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Thursday
Sep172009

Theological Term of the Week

wrath
God’s perfection of righteous anger against sin; his “eternal detestation of all unrighteousness.”1

  • From scripture:
    …because of your hard and impenitent heart you are storing up wrath for yourself on the day of wrath when God’s righteous judgment will be revealed. He will render to each one according to his works: to those who by patience in well-doing seek for glory and honor and immortality, he will give eternal life; but for those who are self-seeking and do not obey the truth, but obey unrighteousness, there will be wrath and fury. (Romans 2:5-8 ESV)
  • From The Attributes of God by A. W. Pink:

    Now the wrath of God is as much a Divine perfection as is His faithfulness, power, or mercy. It must be so, for there is no blemish whatever, not the slightest defect in the character of God; yet there would be if “wrath” were absent from Himl Indifference to sin is a moral blemish, and he who hates it not is a moral leper. How could He who is the Sum of all excellency look with equal satisfaction upon virtue and vice, wisdom and folly? How could He who is infinitely holy disregard sin and refuse to manifest His “severity” (Rom. 9:22) toward it? How could He, who delights only in that which is pure and lovely, not loathe and hate that which is impure and vile? The very nature of God makes Hell as real a necessity, as imperatively and eternally requisite, as Heaven is. Not only is there no imperfection in God, but there is no perfection in Him that is less perfect than another.

  • From Knowing God by J. I. Packer:
    No doubt it is true that the subject of divine wrath has in the past been handled speculatively, irreverently, even malevolently. No doubt there have been some who have preached of wrath and damnation with tearless eyes and no pain in their hearts. No doubt the sight of small sects cheerfully consigning the whole world, apart from themselves, to hell has disgusted many. Yet if we would know God, it is vital that we face the truth concerning his wrath, however unfashionable it may be, and however strong our initial prejudices against it. Otherwise we shall not understand the gospel of salvation from wrath, nor the propitiatory achievement of the cross, nor the wonder of the redeeming love of God. Nor shall we understand the hand of God in history and God’s present dealings with our own people; nor shall we be able to make head or tail of the book of Revelation; nor will our evangelism have the urgency enjoined by Jude—“save some, by snatching them out of the fire” (Jude 23 RSV). Neither our knowledge of God nor our service to him will be in accord with his Word.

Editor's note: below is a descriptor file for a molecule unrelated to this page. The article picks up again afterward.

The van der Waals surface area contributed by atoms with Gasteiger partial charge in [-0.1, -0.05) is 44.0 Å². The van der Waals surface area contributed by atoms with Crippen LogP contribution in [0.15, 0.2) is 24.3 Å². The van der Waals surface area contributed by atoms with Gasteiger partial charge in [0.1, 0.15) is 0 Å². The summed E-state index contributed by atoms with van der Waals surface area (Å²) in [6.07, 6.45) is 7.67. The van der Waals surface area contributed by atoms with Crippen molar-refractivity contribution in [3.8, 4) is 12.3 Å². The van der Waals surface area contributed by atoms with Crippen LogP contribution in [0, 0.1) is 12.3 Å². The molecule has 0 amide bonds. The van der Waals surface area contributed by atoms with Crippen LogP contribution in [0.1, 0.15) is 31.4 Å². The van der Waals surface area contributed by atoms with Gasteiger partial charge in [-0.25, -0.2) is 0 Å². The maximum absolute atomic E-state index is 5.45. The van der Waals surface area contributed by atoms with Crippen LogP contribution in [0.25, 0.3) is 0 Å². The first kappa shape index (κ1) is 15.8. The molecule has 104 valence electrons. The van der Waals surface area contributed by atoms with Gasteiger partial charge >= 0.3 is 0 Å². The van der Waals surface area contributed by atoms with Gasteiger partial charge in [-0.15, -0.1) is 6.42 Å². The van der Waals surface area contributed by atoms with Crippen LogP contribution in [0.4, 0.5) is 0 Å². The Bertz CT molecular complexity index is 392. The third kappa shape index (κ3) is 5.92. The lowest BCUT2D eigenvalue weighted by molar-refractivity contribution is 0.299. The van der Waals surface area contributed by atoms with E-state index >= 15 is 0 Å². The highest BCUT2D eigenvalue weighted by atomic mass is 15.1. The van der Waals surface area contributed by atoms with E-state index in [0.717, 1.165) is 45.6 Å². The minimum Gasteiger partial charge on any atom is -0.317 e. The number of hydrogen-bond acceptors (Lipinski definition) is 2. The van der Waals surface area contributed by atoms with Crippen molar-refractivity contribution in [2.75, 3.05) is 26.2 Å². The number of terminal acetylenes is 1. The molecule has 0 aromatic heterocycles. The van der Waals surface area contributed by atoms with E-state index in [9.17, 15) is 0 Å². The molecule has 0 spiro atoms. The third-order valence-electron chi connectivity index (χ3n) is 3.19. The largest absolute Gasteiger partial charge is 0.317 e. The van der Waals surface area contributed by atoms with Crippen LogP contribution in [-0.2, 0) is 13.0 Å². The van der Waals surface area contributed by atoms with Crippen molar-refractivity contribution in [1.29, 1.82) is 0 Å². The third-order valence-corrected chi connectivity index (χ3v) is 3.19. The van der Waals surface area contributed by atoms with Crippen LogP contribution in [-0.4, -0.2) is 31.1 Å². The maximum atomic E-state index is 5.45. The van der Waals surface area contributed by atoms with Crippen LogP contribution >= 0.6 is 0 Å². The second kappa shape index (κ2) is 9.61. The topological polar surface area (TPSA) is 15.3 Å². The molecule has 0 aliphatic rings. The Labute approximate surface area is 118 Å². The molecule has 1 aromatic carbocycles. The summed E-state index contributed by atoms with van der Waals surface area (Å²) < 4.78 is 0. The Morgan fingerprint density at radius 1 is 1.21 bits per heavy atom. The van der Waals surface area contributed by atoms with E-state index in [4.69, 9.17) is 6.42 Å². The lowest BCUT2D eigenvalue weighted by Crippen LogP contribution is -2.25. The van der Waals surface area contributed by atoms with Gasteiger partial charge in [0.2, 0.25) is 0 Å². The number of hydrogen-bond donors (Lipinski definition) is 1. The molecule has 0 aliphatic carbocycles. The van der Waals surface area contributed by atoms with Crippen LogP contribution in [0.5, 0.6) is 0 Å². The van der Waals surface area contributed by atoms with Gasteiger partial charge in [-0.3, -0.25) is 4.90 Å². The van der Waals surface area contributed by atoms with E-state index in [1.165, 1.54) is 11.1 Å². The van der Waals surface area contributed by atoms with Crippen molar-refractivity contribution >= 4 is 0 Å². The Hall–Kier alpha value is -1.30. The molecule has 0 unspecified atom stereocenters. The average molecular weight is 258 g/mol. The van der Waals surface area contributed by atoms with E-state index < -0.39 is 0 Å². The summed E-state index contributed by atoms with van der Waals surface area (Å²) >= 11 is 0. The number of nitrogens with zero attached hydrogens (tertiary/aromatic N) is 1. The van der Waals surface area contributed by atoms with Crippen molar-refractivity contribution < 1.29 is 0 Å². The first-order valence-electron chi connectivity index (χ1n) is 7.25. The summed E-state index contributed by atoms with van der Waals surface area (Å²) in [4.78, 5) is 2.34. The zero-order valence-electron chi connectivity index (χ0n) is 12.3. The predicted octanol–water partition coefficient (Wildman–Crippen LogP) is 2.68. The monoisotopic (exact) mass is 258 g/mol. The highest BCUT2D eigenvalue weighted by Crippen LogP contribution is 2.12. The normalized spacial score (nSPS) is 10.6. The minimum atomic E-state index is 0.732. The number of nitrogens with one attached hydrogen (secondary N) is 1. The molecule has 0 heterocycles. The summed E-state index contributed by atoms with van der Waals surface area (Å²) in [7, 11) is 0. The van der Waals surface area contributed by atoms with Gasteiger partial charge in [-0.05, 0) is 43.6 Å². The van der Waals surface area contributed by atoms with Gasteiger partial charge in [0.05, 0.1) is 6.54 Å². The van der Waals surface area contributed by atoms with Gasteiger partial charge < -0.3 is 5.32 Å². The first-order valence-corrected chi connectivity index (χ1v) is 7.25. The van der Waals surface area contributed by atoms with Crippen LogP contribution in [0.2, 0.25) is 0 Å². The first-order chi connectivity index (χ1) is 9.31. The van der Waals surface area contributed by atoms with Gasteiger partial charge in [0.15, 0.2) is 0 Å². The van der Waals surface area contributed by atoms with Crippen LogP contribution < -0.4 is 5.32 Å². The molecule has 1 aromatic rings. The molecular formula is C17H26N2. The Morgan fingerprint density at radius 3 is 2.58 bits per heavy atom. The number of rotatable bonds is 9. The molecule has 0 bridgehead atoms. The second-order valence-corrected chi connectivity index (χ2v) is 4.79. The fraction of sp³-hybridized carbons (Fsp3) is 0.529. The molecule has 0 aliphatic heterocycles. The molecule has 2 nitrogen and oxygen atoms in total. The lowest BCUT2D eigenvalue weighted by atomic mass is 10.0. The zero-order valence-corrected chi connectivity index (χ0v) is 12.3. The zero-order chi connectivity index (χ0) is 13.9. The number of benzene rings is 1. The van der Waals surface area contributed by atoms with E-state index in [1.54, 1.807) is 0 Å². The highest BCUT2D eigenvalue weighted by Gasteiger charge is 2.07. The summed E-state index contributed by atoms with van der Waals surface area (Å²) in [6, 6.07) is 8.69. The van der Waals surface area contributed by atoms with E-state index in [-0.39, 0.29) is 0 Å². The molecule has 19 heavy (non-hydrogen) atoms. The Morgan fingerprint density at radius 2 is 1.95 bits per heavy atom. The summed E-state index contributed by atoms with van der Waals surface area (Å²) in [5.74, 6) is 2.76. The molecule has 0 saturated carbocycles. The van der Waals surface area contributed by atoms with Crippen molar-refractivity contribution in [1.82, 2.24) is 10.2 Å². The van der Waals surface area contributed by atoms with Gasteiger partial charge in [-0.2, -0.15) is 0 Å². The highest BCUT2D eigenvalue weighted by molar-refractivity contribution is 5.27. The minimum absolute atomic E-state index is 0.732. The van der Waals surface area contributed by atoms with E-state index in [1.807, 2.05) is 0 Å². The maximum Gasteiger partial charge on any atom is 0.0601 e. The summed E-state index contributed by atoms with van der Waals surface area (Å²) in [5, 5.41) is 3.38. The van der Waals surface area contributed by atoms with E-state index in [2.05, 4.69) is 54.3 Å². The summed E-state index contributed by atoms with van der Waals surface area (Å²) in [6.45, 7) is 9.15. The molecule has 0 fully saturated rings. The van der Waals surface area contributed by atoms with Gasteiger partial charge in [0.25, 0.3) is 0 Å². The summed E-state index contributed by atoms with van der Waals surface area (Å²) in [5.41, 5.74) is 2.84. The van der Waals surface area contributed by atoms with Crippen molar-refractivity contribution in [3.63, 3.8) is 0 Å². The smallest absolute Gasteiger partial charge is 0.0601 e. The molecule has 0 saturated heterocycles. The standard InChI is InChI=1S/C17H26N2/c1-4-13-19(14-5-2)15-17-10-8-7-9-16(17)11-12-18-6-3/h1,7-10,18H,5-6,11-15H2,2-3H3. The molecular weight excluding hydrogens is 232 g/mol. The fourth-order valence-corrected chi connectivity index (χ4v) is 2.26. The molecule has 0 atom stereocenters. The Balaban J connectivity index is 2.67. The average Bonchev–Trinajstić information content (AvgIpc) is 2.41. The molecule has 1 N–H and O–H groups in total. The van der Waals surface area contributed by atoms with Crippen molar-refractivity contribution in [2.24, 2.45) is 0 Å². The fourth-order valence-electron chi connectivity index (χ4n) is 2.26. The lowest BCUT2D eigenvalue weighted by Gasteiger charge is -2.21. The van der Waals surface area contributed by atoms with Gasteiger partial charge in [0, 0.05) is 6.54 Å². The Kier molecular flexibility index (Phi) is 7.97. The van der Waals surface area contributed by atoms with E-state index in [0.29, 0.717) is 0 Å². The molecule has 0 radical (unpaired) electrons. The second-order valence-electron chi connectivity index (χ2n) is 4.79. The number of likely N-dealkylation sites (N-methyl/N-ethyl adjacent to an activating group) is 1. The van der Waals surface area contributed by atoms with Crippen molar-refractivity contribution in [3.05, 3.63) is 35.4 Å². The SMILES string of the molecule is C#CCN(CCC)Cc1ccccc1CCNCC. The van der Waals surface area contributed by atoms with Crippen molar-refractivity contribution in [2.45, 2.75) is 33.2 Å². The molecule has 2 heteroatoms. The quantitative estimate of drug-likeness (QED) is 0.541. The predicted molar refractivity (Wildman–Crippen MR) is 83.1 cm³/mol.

Learn more: 

  1. Blue Letter Bible, Don Stewart: What Is the Wrath of God?
  2. Bob Deffinbaugh: The Wrath of God
  3. Sam Storms: Justice and Wrath
  4. From my attributes of God posts: God As Judge

Do you have a a theological term you’d like to see featured here as a Theological Term of the Week? If you email it to me, I’ll seriously consider using it.

I’m also interested in any suggestions you have for tweaking my definitions or for additional (or better) articles or sermons/lectures for linking. I’ll give you credit and a link back to your blog if I use your suggestion.

Clicking on the Theological Term graphic at the top of this post will take you to a list of all the previous theological terms organized in alphabetical order or by topic.

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Reader Comments (2)

Such an unpopular term these days...

I posted a series on God's wrath a year or so ago. The attribute is ascribed to God in Scripture at least as often as the attribute of love.

September 19, 2009 | Unregistered CommenterJohn

And unless we know of the wrath, how can we really know the love?

September 19, 2009 | Registered Commenterrebecca

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